C++ struct s may also occasionally be used, and these are given the prefix " S ". The use of these is quite rare, however, and for the purpose of this book they can be treated as T -classes. If they are used, then such structures should not have any member functions ”a ( T -type) class should be used instead.

C Classes

A " C " prefix denotes a class that derives from CBase . These classes are designed to be constructed on the heap and should not be constructed on the stack ”many have private (or protected) constructors to prevent this. The prefixed " C " denotes "Cleanup", as the implementation of CBase (particularly its virtual destructor) is integral to the memory management scheme of Symbian OS ”this will be covered in much more detail in the Exception Handling and Resource Management section of this chapter. In addition to a virtual destructor (all C -class destructors are virtual), CBase has an overloaded new operator ( new (ELeave) ) that zero-initializes all member data. Therefore it is never necessary to zero-initialize any member data for a CBase -derived object. ( This applies only to C-classes .) Examples of C -classes include CActive and CArray .

Note that any C -classes you create must derive from CBase (although not necessarily directly ”deriving from another C -class will do). Symbian OS memory management will work correctly only if all C -classes derive from CBase .

R Classes

An " R " prefixed class denotes a client-side handle to a resource. This resource is not actually owned by an application, but typically by a Symbian OS Server elsewhere on the device. The client can use these handles to access the resource being managed by the Server and to request functionality of it.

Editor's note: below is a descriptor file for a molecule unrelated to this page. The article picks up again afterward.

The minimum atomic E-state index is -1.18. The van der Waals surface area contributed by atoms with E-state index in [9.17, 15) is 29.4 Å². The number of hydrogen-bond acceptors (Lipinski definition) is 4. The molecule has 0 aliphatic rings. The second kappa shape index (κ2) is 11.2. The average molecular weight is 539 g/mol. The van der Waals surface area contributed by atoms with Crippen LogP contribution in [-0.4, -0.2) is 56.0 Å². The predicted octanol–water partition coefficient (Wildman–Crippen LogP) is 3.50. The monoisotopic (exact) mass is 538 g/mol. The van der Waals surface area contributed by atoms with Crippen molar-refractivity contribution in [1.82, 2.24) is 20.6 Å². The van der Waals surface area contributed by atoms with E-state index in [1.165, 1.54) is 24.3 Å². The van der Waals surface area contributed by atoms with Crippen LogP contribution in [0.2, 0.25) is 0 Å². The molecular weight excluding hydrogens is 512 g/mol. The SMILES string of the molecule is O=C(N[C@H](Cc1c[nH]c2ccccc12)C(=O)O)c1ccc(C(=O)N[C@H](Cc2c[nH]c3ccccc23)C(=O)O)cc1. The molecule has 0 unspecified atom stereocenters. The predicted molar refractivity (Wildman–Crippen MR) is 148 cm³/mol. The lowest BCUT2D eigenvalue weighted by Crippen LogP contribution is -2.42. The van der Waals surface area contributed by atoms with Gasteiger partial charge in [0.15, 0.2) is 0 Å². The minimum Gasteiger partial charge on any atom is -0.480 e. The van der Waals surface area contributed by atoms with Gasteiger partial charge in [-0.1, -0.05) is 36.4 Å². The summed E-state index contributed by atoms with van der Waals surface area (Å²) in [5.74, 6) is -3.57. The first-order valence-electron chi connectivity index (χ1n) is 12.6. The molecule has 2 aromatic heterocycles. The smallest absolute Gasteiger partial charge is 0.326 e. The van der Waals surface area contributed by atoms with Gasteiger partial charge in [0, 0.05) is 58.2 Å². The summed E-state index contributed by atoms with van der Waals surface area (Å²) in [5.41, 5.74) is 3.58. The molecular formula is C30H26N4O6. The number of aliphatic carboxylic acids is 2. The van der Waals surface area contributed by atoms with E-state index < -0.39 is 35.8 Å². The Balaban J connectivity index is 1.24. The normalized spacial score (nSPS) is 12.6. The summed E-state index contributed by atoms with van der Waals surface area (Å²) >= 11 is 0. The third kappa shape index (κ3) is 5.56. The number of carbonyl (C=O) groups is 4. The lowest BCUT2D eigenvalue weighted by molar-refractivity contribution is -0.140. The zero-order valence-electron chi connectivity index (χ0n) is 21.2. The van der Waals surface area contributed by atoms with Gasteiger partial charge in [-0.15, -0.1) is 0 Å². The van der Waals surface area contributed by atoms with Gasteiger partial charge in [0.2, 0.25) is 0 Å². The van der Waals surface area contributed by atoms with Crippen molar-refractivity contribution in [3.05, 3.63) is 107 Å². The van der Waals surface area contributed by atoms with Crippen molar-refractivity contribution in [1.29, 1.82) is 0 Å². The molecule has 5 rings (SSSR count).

In spite of some common functionality between these classes, they have no common base class. Generally they are instantiated on the stack or nested within C -classes, and then "opened" in some way (usually by a call to a method such as Open () or Connect() ). When they are finished with, it is essential to use the appropriate functionality to dispose of the class ”usually a Close() function. Failure to do so will result in memory or other resources being leaked by the server that the R -class connected to.

For example, the CElementsEngine class connects its file system session ( iFs , an RFs instance) when the class is constructed, and closes it in its destructor:

 void CElementsEngine::ConstructL()    {    User::LeaveIfError(iFs.Connect());    } CElementsEngine::~CElementsEngine()    {    iFs.Close();    } 

The file system will be discussed in the Files, Streams and Stores section later in this chapter. User::LeaveIfError() will be explained in the Exception Handling and Resource Management section.

Symbian OS has two main conventions for naming data: all class attributes (member data) are prefixed with a lower-case " i " (for "instance data"), as in iFs , and all function parameters are prefixed with a lower-case " a " (for "argument"). There are no conventions for automatic variables.

M Classes

Classes prefixed with " M " are mixins . They define an interface but do not provide an implementation. Such classes are Abstract Base Classes and consist of nothing but pure virtual functions. As such, they have no member data and cannot be instantiated. M -classes provide the only form of multiple inheritance used in Symbian OS ”you never derive from more than one C -class, but you can derive from as many M -classes as necessary.